I received a visit from a group of friends from the Tampa area this past Sunday. We spent the night in the building that was designated for a place of worship but was denied to us by county commissioners. The next morning about 4:30 a.m., one by one the travelers woke up and prepared themselves for morning prayer.
During my meditation, I heard a distinct sound of tick-tock, tick-tock, the clock on the wall. Every second that passes reduces the time we have left in our earthly journey and brings us closer to death. How precious is time. We act like we’ll live forever; but do we prepare ourselves that tomorrow is not promised to us? Tick-tock, tick-tock, that clock seems to get louder. I ask myself ... how will I show my love today? How will I assist in the welfare of the community?
This is the first time I prayed with a group at this location since the county commissioners’ ruling. After offering the morning prayer, we sat in a circle reading about our obligations to Allah and our duties toward mankind. These particular travelers comprise different birth origins: Egypt, Jerusalem, Ghana, Iraq, Somalia and Burma. And all are U.S. citizens. They take time from their jobs or businesses to visit others of like mind, reminding them to do good in this world. We cook, share our different ethnic foods by eating together and enjoying each other’s company. The beauty is at one time we were strangers, and now we are friends with a common bond, serving Allah.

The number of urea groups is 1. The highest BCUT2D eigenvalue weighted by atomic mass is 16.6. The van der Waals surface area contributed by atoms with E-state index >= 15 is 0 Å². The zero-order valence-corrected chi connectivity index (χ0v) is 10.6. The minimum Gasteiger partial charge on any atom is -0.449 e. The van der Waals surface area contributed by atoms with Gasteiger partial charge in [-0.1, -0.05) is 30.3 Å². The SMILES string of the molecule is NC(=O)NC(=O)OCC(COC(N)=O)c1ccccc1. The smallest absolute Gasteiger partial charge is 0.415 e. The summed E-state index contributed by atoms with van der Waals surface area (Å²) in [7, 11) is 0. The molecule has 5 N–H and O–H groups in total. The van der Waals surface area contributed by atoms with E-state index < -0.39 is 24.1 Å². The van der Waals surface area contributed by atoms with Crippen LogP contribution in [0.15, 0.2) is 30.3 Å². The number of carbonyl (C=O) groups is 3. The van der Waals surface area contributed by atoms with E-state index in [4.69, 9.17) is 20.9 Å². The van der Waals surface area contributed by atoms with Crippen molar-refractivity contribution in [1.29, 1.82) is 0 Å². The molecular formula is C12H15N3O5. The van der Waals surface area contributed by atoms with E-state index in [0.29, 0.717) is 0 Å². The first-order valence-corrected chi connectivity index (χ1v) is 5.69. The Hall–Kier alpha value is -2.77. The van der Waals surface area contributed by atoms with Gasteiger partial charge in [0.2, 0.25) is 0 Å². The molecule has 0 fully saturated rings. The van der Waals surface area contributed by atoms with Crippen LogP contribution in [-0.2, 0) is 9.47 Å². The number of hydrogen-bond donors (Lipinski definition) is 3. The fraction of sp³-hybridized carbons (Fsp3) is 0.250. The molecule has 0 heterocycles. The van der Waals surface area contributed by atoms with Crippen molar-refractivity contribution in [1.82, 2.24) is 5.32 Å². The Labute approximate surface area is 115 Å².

“O humanity! Indeed, We created you from a male and a female and made you into races and (nations) tribes so that you may (get to) know one another, not to despise each another. Surely the most noble of you, in the sight of Allah, is the best in conduct. Allah is truly all Knowing, all Aware.” (Qur’an, 49:13)
“You must not mistreat or oppress foreigners in any way. Remember, you yourselves were once foreigners in the land of Egypt.” (Exodus, 22:21)
“When a stranger lives with you in your land, do not mistreat him. The stranger living with you must be treated as one of your native-born. Love him as yourself, for you were strangers in Egypt. I am the Lord your God.” (Torah, Mishpatim, 5768)
Can we talk?
When did we deem being born in DeSoto County as better than one birth outside the county? Have you ever thought that you didn’t have a say about where you’re born? Are we judging others before we give thought about ourselves or the contribution to the community? Are we so squeaky clean from faults that we can cast aspersions on others?
When we rally around a person just because he is native-born—regardless of qualifications, kindness, dedication or contributions to the community—we could be moving in the direction of bigotry and racism. We can mistreat others emotionally by ignoring, belittling, mocking them or opposing anything that is progressive in enhancing, energizing or revitalizing the community. Where’s the love? I hear you when you tell me God is love. I hear you when you tell me your Master practiced and died in love, but where’s your love?
Remember love conquers fear, that fear is related to ignorance, and knowledge can conquer ignorance. Let’s come together to seek the bounty of Allah through practicing tolerance, being respectful to self and others. Live with patience, moving in peace and love. Be consistent in your day-to-day life, living in the light of positive energy.
Alibaba Lumumba is a believer of peace who sees Arcadia’s potential and wants to participate in the evolving process in the future of the city and DeSoto County